I’m finally in a place where I can get regularly watch SportsCenter and I’m loving it. Along with being able to watch baseball games about three times a week on ESPN and more on other networks like MASN, I also get a chance to watch a lot more sports commentary (read: infinitely more, I saw none before) and learn that the real story of this month appears to be the longevity of the Tampa Bay Rays.

A long-time last place team, the Rays happen to be sitting, miraculously, on the best record in all of baseball so far this season. Because of their players are so young and also due to the team’s lack of playoff experience, there is talk that first place is a fluke for the Rays. I think that’s totally wrong and, thankfully so do the Rays and many other sportscasters and writers. I attribute Tampa’s amazing season to a few things:

1. Change in organization philosophy.

The Rays entered this season knowing they had a great team set up and mentally prepared themselves to do great things this season. It’s no surprise this has yielded results. As I have heard some say, the clubhouse is no longer satisfied with losing one or two if they’ve won one or two, they value every game and are mentally in the right place to make it to the post season in October. Youth may be a big factor in this team coupled with inexperience, but I think they can manage…

2. Youth

Speaking of the youth movement, many of Tampa’s star players, like Kazmir and Longoria, are very young players. This is a team that isn’t about to go down due to injury nor is it one that will be satisfied with anything less than big wins. The players on this team aren’t jaded, know they are winners, and, because they are young, are hungry to go far. Don’t let anyone tell you that a young team can’t win in the post-season. Look at the 2003 Marlins, a young team that beat a strong, experienced, and well-established Yankees squad.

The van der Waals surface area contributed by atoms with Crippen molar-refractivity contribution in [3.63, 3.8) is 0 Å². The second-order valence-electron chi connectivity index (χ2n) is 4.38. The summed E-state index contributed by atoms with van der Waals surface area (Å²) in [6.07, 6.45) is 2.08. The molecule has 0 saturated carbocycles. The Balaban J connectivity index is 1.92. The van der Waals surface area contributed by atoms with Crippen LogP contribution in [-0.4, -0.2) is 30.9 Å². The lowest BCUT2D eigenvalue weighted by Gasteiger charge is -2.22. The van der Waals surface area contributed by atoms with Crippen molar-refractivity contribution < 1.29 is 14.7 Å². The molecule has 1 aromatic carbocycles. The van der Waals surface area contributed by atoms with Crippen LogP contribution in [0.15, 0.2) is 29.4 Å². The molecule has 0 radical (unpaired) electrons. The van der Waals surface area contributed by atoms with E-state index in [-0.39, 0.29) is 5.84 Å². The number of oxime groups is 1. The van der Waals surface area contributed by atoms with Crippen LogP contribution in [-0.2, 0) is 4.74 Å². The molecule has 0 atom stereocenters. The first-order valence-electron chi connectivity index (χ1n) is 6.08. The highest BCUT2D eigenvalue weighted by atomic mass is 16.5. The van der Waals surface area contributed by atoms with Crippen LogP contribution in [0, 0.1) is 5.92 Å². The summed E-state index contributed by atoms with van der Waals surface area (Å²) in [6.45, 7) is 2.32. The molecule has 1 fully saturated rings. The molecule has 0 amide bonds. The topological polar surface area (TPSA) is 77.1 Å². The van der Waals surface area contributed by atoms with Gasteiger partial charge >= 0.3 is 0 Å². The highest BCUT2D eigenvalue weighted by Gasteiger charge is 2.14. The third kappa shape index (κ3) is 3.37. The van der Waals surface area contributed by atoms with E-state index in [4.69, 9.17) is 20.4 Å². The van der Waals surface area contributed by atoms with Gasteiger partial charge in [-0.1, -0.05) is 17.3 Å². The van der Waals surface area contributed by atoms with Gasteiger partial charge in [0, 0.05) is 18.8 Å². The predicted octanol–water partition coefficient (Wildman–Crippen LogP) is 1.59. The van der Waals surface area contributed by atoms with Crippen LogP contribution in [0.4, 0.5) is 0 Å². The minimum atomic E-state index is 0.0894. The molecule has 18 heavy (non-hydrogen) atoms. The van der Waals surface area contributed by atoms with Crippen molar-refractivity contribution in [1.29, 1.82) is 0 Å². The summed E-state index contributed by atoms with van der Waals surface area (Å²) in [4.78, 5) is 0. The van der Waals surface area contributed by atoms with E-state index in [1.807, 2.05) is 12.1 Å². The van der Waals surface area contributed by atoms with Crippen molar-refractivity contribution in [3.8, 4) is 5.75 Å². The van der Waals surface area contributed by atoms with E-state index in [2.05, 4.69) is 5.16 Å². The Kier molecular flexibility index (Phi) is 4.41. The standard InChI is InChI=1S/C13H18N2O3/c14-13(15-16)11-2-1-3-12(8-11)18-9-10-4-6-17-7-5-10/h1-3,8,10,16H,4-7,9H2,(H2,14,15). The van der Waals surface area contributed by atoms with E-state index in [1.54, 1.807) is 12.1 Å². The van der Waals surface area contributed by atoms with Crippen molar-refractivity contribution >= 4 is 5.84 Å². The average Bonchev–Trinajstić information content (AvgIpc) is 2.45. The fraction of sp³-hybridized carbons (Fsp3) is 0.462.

3. Talent

This one really speaks for itself. None of the players on this team are really having career years, yet the team is doing quite well playing what’s essentially National League baseball in the American League. Funny thing is the Florida Marlins are playing AL baseball in the NL…I love small ball and I’m glad to see these guys consistently show the AL that their scrappy young team is on par with their mega-superstars.

That being said, the Rays have still got a tough, long ways to go. They are in one of the, if not the, hardest division in baseball, regularly facing off against the Yankees and Red Sox, and it doesn’t get any easier in the second half. Both the Red Sox and Yankees play considerably better in the second half (historically especially the Yankees), so the Rays had better keep a look out if they want to stay on top.

Quick update: Marlins are still a game back from first as I write this. Come on Fish, you can do it!

The All-Star break is upon us. All-Star week officially begins this Friday with the actual All-Star game taking place next Tuesday. Tune back in next week for a game recap and to see just how many of my early season predictions have come true and which ones need a little adjusting.